Lying To Voters Latest In Colorado Elections Debate
DENVER (AP) – A proposal to enhance penalties for lying to suppress voting is the latest divisive voting measure to hit Colorado’s Legislature.
The Democratic Senate gave preliminary approval Wednesday to a bill making it a felony to intentionally lie about an election with the “intent to prevent a person from voting.” Such behavior is already illegal, but Democratic Sen. Irene Aguilar said penalties should be tougher.
“Deceiving voters about any aspect of the voting process should be patently illegal,” she said. Aguilar’s bill would cover lying about when elections are held – the old, dirty trick of telling likely opponents an election is Wednesday – and lying about eligibility or where to vote.
Republicans countered that the crime is rare already. A fiscal analysis prepared for lawmakers wouldn’t estimate the cost of Aguilar’s bill – because analysts projected zero prison sentences if the bill were law.
“What exactly are we trying to fix here?” asked Republican Sen. Kevin Grantham of Canon City.
The lying-to-voters bill is the latest measure getting Colorado’s divided Legislature fired up. Republicans have a one-vote majority in the House, so lawmakers from both parties are keeping a close eye on bills suggesting changes to how people vote.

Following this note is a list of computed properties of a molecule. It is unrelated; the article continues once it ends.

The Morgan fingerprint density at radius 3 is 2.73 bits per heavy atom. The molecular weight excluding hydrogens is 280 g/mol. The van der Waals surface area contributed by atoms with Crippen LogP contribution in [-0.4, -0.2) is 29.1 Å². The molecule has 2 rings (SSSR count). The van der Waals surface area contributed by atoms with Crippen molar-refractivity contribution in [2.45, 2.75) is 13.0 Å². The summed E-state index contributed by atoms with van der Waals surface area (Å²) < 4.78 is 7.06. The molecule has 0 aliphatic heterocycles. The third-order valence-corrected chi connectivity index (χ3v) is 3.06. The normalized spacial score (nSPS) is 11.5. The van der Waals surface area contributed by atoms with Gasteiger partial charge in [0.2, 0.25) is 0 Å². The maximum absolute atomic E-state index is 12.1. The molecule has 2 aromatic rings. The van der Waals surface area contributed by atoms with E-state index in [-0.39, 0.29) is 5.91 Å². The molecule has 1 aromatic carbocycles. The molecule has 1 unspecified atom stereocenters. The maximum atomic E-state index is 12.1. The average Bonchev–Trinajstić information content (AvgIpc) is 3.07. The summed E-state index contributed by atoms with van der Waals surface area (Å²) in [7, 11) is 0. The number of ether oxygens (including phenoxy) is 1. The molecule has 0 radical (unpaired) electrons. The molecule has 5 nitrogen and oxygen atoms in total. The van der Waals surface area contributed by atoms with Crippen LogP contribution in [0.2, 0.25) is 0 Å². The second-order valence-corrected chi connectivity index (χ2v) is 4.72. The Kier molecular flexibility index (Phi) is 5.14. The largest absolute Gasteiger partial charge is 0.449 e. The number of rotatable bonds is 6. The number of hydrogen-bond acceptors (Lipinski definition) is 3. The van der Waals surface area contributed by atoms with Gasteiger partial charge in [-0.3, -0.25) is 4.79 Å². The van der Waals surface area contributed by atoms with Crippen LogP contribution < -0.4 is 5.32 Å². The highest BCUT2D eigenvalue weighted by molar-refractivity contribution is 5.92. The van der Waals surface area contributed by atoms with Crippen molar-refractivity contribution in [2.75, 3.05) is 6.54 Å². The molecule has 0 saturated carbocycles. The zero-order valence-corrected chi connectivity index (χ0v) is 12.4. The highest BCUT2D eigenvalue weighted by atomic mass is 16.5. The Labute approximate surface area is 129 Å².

While Senate Democrats were talking about lying to voters Wednesday, a committee in the GOP House was expected to again forward a bill to require voters to show photo IDs. The same proposal was adopted by the House last year but defeated in the Senate, where Democrats argued there is scant evidence of voter impersonation, and that the change could suppress voting among ethnic minorities and elderly people.
Colorado is one of 16 states that requires identification at the polls but not necessarily photo IDs. Coloradans can use utility bills and bank statements as proof of identification. Republicans including Colorado’s top elections official, Secretary of State Scott Gessler, say requiring photo ID could reduce the possibility of voting fraud.
Gessler has long clashed with Democrats over voting rules. By coincidence, a third voting bill up for debate Wednesday was inspired by Gessler.
Democratic Sen. Michael Johnston proposed changing the category of “inactive voter” after Gessler clashed with Denver elections officials last fall over sending mail-in ballots to all voters, not just “active voters.” A lawsuit in the Denver case is pending.
Johnston said his bill would allow people to continue getting mailed ballots even if they skip one election, which currently puts them in the “inactive voter” category.
“Voting is not a fundamental right. Voting is the fundamental right,” Johnston said.
The Senate committee approved Johnston’s bill on a party-line vote, with Democrats in favor. A spokesman for Gessler testified against the bill, saying that current policy of sending postcards to voters who skipped an election should be enough to keep voters active if they choose.
The three voting bills considered Wednesday laid bare a wide partisan split. Both Democrats and Republicans say they want to make voting easy and secure. But how to get there? That’s where the arguing begins.
- By Kristen Wyatt, AP Writer
(© Copyright 2012 The Associated Press. All Rights Reserved. This material may not be published, broadcast, rewritten or redistributed.)